Black Sights is a band from the mining town of Bindura. They are a new arrival on the music scene and have been very successful in the Chibuku Road to Fame 2015 competition. They have a strong sound that blends the contemporary sound with traditional rhythms and sounds like Gure and Katekwe. The band sings in Chewa, Korekore and a little of Zezuru, and have been recording their album at J P studios.
Tariro neGitare (loosely translated, Tariro and the guitar) is a Zimbabwean guitarist, singer and songwriter. She plays an original mix of indigenous African sounds and contemporary urban styles with a strong afro-soul feel and evident influences from Oliver Mtukudzi, Freshly Ground, India Arie and Lauryn Hill. Tariro neGitare is a brand that came to fruition through a monthly event called the Wildfire Acoustic Nights (www.acousticnight.org) which has taken her to greater heights. Tariro released her first album in April 2013 after a successful debut German Tour with the German band Jamaram.
Tariro has grown swiftly after starting out at the Sistaz Open Mic platform by Pamberi Trust under the FLAME project in 2007. It was at this platform that she linked up with Edith weUtonga (then called Edith and So What?!) and eventually became the guitarist for the band. She continued to gain experience and played for other artists including Diana Samkange and Cathy Mhlanga, before branching out on her own career which has seen her
Sharing the stage with some of Zimbabwe’s finest musicians including Stella Chiweshe, Alexio Kawara, Victor Kunonga, Chiwoniso Maraire, Dudu Manhenga, Oliver Mtukudzi and Alick Macheso amongst others. She has also had the opportunity to share the stage with South Africa’s Simphiwe Dana and Zahara, American band Publish the Quest, German bands Ting Val Trio, Favo and Jamaram, Mzungu Kichaa (Tanzania) and UK based Noisettes, amongst other artists.
Quality education, language(s) of instruction and learning outcomes
The theme of the 2016 International Mother Language Day is “Quality education, language(s) of instruction and learning outcomes.”
This underlines the importance of mother languages for quality education and linguistic diversity, to take forward the new 2030 Agenda for Sustainable Development.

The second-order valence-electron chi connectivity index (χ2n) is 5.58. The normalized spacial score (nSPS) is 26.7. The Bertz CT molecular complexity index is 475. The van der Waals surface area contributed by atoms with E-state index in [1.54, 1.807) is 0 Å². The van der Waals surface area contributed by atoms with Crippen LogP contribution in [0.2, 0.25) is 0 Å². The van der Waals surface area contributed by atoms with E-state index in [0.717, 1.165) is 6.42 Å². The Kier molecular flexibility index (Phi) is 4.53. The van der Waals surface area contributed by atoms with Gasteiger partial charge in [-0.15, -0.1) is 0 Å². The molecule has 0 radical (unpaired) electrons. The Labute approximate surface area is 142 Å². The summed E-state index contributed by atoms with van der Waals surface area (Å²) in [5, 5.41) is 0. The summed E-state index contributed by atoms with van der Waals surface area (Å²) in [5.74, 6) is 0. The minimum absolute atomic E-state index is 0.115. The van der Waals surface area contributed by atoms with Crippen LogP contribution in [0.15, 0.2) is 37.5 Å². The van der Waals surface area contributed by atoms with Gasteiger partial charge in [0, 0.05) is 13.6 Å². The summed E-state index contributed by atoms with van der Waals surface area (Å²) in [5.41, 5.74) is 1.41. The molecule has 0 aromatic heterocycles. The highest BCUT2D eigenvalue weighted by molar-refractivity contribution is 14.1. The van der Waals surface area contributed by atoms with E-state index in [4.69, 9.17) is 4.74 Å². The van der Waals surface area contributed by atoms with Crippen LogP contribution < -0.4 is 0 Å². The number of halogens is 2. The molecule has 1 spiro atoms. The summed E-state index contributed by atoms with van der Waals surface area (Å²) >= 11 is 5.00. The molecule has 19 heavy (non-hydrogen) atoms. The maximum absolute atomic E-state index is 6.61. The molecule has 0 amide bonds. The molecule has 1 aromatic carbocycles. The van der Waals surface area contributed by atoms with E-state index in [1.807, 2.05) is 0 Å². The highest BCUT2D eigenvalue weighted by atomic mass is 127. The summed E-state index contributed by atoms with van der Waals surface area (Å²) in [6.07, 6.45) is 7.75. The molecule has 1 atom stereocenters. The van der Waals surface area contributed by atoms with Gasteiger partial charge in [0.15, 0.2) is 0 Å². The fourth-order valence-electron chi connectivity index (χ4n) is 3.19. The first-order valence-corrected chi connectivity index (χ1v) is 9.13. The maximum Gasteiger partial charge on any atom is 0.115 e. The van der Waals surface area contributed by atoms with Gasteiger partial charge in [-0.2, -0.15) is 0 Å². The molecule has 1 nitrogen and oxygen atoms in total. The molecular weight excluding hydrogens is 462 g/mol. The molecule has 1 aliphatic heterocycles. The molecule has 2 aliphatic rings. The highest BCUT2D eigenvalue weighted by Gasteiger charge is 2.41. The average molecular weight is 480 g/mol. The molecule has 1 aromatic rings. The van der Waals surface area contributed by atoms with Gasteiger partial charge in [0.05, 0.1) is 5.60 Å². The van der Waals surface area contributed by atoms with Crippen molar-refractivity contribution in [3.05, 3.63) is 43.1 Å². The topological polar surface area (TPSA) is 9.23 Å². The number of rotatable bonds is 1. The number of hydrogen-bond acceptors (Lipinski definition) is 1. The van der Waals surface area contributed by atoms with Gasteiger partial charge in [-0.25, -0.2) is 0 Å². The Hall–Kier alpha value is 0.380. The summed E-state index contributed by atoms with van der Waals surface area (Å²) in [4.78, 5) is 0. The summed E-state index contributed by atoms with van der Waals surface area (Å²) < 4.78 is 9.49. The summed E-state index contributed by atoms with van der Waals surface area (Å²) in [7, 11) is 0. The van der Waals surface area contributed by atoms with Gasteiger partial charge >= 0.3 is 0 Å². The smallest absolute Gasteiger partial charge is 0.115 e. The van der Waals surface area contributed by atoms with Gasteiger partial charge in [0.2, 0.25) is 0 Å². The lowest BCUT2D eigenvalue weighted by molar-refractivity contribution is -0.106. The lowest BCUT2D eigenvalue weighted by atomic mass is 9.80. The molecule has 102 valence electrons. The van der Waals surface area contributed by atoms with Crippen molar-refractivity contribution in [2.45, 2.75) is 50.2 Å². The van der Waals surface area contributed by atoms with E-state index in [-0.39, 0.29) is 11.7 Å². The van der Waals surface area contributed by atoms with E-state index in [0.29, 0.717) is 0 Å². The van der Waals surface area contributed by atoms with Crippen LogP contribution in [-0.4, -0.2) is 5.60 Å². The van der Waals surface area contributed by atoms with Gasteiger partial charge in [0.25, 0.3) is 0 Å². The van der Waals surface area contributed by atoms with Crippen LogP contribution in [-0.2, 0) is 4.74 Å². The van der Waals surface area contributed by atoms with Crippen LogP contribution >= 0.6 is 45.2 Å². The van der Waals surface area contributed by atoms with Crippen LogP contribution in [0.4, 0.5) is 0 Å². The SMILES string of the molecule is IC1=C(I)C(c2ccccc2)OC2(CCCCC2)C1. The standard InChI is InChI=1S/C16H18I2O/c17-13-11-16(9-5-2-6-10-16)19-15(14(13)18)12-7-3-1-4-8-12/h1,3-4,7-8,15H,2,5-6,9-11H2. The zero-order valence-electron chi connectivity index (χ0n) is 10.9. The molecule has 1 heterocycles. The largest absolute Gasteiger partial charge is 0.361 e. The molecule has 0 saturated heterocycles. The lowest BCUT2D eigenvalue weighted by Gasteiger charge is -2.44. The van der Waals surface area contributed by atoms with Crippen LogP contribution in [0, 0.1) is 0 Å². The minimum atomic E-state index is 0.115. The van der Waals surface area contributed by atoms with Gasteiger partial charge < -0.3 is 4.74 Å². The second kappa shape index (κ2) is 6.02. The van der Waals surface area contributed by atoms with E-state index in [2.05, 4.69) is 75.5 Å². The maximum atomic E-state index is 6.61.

Mother languages in a multilingual approach are essential components of quality education, which is itself the foundation for empowering women and men and their societies. - Irina Bokova, UNESCO Director General
In Sustainable Development Goal 4, the 2030 Agenda focuses on quality education and lifelong learning for all, to enable every woman and man to acquire skills, knowledge, and values to become everything they wish and participate fully in their societies. This is especially important for girls and women, as well as minorities, indigenous peoples, and rural populations. This is reflected in UNESCO’s Education 2030 Framework for Action, a road-map to implement the 2030 Agenda, encouraging full respect for the use of mother language in teaching and learning, and the promotion and preservation of linguistic diversity.
Multilingualism is essential to drive these objectives forward – it is vital for success across the 2030 Agenda, regarding growth, employment and health, as well as sustainable consumption and production, and climate change.
UNESCO brings the same focus to advancing linguistic diversity on the Internet, through support to relevant local content as well as media and information literacy. Through the Local and Indigenous Knowledge Systems programme, UNESCO is highlighting the importance of mother and local languages as channels for safeguarding and sharing indigenous cultures and knowledge, which are vast reservoirs of wisdom.
Mother languages in a multilingual approach are essential components of quality education, which is itself the foundation for empowering women and men and their societies. We must recognise and nurture this power, in order to leave no one behind, to craft a more just and sustainable future for all.